Agents tend to view some screens more frequently than other screens. But it's the infrequently activated screens-from a navigational standpoint-that nevertheless put a crimp in their workflow, says Holmes.
It might be a case where an agent only has to log a couple numbers on one particular screen. What Jacada performed at Indiana Farm Bureau was the consolidation of screens that were categorically similar-such as screens for policy administration or those for claims.
The wrapping technology can position infrequently used screens in the background of the front-end interface-to be viewed for reference but not disruptive to an agent's workflow process.
"The technology is designed with an automated development tool that analyzes existing green screens before they are remastered within a graphical user interface environment," Holmes says.
Knowledge-based technology is also part of the equation. The knowledge base contains rules that consolidate several screens that have similar functionality, and perform automated conversion of green screens into a sophisticated interface.
Indiana Farm Bureau plans to expand the legacy project this spring to its commercial lines, with an emphasis on claims and the collection of first-notice-of-loss data. Four of its Indiana branch offices will participate in this pilot.
When the commercial lines project is complete, it will involve many more screens than those in the life insurance business since commercial lines represent a larger share of Indiana Farm Bureau's overall written premium.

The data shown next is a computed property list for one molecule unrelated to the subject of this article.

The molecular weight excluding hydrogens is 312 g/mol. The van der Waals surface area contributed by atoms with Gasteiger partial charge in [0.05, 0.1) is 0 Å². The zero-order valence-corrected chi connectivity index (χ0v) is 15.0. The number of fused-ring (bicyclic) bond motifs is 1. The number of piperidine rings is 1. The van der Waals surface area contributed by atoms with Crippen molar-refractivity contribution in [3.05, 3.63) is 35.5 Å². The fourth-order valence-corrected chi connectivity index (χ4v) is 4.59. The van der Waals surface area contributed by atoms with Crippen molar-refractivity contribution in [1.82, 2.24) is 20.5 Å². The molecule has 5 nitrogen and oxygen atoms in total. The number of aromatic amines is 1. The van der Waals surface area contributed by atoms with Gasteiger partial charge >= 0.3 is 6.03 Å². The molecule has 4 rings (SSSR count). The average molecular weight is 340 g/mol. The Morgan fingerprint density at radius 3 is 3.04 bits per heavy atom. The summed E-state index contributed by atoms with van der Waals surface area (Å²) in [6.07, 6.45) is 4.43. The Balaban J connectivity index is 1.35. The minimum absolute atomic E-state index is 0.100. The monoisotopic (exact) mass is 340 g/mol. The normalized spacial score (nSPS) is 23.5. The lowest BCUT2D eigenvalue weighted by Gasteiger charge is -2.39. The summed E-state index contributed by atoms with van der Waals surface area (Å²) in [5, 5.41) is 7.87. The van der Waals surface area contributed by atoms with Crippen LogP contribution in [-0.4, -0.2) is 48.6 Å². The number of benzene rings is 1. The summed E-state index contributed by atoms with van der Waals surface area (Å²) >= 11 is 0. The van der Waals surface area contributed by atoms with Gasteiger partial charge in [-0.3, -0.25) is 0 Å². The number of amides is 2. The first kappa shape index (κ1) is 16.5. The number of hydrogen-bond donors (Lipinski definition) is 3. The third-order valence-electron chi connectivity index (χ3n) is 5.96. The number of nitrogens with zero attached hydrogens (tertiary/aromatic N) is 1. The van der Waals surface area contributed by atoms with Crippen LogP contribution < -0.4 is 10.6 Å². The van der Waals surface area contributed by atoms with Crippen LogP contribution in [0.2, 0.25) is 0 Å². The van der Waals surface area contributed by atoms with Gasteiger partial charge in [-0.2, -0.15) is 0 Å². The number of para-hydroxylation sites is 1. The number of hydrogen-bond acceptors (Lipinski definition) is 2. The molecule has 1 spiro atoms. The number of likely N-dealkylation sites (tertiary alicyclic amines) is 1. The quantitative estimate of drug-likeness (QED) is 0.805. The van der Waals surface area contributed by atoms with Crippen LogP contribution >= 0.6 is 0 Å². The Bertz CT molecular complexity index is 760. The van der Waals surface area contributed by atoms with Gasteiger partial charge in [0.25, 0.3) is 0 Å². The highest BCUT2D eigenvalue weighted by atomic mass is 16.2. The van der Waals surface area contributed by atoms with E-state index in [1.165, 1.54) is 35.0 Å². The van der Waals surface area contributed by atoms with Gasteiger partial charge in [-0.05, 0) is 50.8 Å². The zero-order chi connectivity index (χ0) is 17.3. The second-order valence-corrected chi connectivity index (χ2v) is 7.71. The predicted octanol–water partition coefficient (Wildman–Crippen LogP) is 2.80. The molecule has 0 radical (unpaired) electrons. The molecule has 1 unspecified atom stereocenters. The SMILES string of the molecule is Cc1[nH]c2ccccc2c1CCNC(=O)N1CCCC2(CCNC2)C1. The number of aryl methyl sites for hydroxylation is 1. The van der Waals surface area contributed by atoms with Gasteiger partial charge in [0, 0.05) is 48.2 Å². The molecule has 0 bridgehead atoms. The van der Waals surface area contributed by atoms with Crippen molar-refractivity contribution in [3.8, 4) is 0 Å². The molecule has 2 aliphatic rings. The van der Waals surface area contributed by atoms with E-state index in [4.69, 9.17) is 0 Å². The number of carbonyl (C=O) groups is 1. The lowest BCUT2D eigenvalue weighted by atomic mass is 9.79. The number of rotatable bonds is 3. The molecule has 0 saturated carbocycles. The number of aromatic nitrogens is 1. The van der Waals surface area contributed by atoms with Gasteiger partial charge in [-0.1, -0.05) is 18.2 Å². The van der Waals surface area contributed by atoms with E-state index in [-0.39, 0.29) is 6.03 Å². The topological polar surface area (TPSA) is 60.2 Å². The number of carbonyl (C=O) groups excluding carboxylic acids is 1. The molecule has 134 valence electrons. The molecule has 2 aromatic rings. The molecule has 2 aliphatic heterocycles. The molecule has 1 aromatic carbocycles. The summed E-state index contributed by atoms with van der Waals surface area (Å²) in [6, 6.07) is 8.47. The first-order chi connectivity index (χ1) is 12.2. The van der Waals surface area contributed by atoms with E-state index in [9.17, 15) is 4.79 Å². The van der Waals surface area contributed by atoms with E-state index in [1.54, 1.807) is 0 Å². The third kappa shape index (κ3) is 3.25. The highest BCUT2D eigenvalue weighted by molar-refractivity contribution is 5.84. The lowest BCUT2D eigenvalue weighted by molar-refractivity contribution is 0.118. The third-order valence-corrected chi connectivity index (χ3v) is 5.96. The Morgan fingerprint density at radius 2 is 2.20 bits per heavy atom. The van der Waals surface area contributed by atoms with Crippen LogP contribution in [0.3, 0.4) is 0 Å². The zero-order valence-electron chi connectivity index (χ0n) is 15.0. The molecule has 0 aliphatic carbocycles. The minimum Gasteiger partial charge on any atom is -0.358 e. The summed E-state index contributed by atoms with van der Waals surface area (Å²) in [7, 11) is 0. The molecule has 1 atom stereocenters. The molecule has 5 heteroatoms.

As for measuring return on investment, Clancy says that because life insurance represents a smaller piece of the carrier's overall business, he can't accurately calculate the benefits of the legacy-wrapping project.
But he does anticipate that the commercial lines' project will produce significant improvements, such as freeing up personnel to concentrate on other tasks.
"Overall, Jacada is enabling our company to achieve much better results with less risk, time and money than would have been required to complete this key project manually," says Clancy.
"We were able to leverage the value we already had in our existing legacy systems while improving them for our current and future business needs and objectives."